Despite remarkable advances in the identification of genetic and genomic lesions associated with human genetic disease, the predictive power of the genotype remains coarse, in part because the clinical outcome in each patient is the net result of epistatic interactions, as well as stochastic and environmental effects. The dissection of epistasis can be challenging, since the magnitude of effect of epistatic alleles can be modest, a problem confounded further by locus and allelic heterogeneity. Bardet-Biedl syndrome (BBS) represents a useful model to study epistasis. Although transmitted primarily as an autosomal recessive trait, several studies have shown that modifying alleles modulate the penetrance and severity of the disorder. BBS also represents a model ciliopathy, an emerging group of clinically distinct but phenotypically overlapping disorders that include polycystic kidney disease (PKD), Nephronophthisis (NPHP), Joubert syndrome (JS) and Meckel-Gruber syndrome (MKS). Recent data have shown that the cilium, and it anchoring structure, the basal body, are required for the interpretation of morphogenetic signals such as Wnt and Shh and that failure of this process can be causally associated with several of the clinical phenotypes pathognomonic of these syndromes. In this proposal we wish to capitalize on the improved understanding of the biochemical basis of ciliopathies to improve our understanding of epistasis, to expand the predictive power of the genotype, and to develop models and concepts that will facilitate the dissection of both Mendelian and complex traits. We will first combine data from the recently-described ciliary proteome with genetic information from BBS and MKS patients to both identify new genes causally associated with these disorders and to clone loci that contribute potential penetrance and severity modifiers. Second, we will develop in vivo phenotyping assays in zebrafish embryos and implement those to assess the pathogenic potential of oligogenic variants and to ask how do the properties of this population of alleles might differ from alleles sufficient to cause recessive disease. Finally, taking advantage of recent discoveries that suggest that cilia and basal bodies regulate Wnt signaling, we will interrogate the ciliary proteome to identify new proteins whose overexpression or suppression can ameliorate or exacerbate the cellular Wnt defect established by loss of BBS function;genes encoding these proteins will be natural candidates for bearing modifier alleles in humans. These studies will to provide new mechanistic insights on second-site modification as a major source of variability in the expressivity of human phenotypes and will likely provide models that will inform the study of both Mendelian and complex traits.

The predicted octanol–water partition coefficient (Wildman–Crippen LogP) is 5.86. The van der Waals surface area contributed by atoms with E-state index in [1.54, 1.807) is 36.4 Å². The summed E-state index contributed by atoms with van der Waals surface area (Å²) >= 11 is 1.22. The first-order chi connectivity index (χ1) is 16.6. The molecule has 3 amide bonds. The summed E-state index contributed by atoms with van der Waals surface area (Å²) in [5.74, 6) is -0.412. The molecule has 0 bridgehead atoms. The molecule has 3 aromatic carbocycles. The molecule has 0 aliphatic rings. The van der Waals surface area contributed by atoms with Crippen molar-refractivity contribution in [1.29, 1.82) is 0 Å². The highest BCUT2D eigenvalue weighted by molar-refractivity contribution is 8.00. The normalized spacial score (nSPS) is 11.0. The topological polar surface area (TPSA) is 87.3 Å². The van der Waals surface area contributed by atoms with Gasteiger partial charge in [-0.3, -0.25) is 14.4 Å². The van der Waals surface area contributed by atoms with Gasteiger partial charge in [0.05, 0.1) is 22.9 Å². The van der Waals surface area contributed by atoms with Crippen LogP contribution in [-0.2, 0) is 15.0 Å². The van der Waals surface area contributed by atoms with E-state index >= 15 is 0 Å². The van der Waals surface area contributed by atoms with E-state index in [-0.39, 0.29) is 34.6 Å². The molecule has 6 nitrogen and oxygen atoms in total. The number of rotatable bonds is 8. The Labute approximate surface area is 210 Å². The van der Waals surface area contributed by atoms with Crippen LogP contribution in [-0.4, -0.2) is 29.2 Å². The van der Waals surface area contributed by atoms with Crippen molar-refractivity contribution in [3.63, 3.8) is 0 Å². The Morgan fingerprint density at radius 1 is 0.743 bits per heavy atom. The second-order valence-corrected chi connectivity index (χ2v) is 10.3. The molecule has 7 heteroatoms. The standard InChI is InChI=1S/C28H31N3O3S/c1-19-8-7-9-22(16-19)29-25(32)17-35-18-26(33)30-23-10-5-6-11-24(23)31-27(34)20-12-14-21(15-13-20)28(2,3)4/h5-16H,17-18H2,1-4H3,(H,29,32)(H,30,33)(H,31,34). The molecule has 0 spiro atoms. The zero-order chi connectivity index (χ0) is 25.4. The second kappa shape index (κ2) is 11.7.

National Institute of Health (NIH)
Eunice Kennedy Shriver National Institute of Child Health & Human Development (NICHD)
Research Project (R01)
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Genetics of Health and Disease Study Section (GHD)
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Oster-Granite, Mary Lou
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Duke University
Anatomy/Cell Biology
Schools of Medicine
United States
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